Release: 30 August 2019
Kultasiipi are marketed as Germany’s most Finnish Folk Metal band, but, in all honesty, while they certainly channel the musical egregore of all the big names from Finland there remains something fundamentally German about their music. Or to put it another way, at its’ core the music that doesn’t directly recycle old Finntroll and Korpiklaani elements sound significantly like the German Folk Metal bands Clanrock and Minotaurus. With their varied influences Kultasiipi have avoided the all-too familiar stigma of “Finntroll worship” or “recycled Korpiklaani” riffs that I have seen thrown at bands that dare to draw inspiration from those two big names. However, unlike some of the bands I’ve reviewed that spread themselves too thin across the musical spectrum Kulasiipi have kept a consistent enough sound across the entire album.
Moving onto the album itself, I have to admit Mahtaja may the most profusely packed EP I have ever seen, but therein lies the first issue. There is just over 35 minutes of runtime across twelve tracks, of which 6 are either atmospheric or thematic filler spanning under a minute each. There are some albums where the filler distracts from and sometimes even interferes with the coherence of the music (a certain Manowar album comes to mind). But here the songs are short enough to not affect the album negatively at all. The issue with the filler on this album is that all of them have a vastly different tone from the songs also present. Interludes vary in tone from ethereal and almost eerie to sounding like that creepy theme park vibe Finntroll has going on in their instrumentals (Try to deny it). Overall the fillers are okay in that they don’t sound bad but the effect still switches up the sound abruptly.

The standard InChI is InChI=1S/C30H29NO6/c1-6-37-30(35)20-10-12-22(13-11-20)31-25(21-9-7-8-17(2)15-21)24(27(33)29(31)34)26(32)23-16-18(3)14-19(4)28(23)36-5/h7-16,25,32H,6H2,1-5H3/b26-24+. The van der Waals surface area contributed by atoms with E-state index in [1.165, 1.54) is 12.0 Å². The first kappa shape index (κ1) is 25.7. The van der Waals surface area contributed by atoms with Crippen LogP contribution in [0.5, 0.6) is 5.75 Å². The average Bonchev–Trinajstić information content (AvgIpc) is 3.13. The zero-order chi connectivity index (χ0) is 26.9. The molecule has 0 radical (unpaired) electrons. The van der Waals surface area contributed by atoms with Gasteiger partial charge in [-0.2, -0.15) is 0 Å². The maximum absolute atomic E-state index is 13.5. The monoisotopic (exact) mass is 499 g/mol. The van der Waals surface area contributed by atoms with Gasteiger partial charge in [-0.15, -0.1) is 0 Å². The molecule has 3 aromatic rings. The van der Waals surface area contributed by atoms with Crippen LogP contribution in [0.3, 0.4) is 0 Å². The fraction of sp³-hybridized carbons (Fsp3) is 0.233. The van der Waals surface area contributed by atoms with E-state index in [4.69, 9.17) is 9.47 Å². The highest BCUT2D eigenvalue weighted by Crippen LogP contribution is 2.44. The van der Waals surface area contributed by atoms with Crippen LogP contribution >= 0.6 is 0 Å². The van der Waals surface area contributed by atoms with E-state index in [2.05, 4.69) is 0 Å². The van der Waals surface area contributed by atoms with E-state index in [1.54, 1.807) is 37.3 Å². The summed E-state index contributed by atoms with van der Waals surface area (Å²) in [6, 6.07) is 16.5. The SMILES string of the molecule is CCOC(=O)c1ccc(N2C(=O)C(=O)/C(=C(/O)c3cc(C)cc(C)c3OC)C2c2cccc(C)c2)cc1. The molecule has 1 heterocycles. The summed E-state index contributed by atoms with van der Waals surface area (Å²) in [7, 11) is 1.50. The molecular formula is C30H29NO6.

Secondly, the music itself must be addressed. As I’ve mentioned in the intro there is a strong undertone of German rock music. Strangely enough the more a song leans towards rock than Metal, the more original it sounds. Metal influenced sounds like the title track and “Tulen sanat” shows why this is true, with the former tracks repetitive, recycled riffs and with the latter’s dynamic flutes contrasting with similar monotonous riffing. There is a very energetic delivery which offsets any boredom one might feel, and that may simply be because the band took so many cues from the Korpiklaani, who have the same type of bounce to their music. One or two of the more Metal leaning songs feel like they took the hummpa approach of the Finnish greats and just added some rock rhythms to it. The main triumph with the heavier songs on Mahtaja was ironically when all other elements were dropped and the Metal was taken to a very abrasive extreme on the track “Metsänpalosanat”. The remaining tracks are fairly standard German rock with one Finnish folk song added in.
The last aspect of the album I want to cover is the vocal element. Instead of just one type of vocals or the common harsh and clean, there seem to be three types of voices going on at different parts of a given song: Harsh vocals that sound like a Finntroll clone, the default projected Viking Metal baritone, and the eerie banshee soprano akin to some circles of Celtic Rock. While it is mostly the Metal leaning songs using this trinity it gives the songs a somewhat more creative feel.
Overall Mahtaja is another fairly eclectic album. There is undeniably a lot of derivative Folk Metal on here but it doesn’t feel like the album is just another rehash of ideas. In fact, certain detractors of Finntroll may be pleased to hear no keyboards were involved in the making of this album (I’m sure the same people will go on about the flutes though). As I’ve mentioned the album has heavy roots in rock music in addition to Metal which are arguably done better than the Metal aspects of the album. In the end like all music done by German Metal bands who dress like they will be playing at a renaissance faire, the Folk Metal performed here is energetic, catchy, and as fun as Folk music can get.
- Noidan Synty
- Tuulen Sanat
- Tuulen Vire
- Taivas on sininen ja valkoinen
- Ennen Sotaa
- Soturin Sanat
- Tod auf Skiern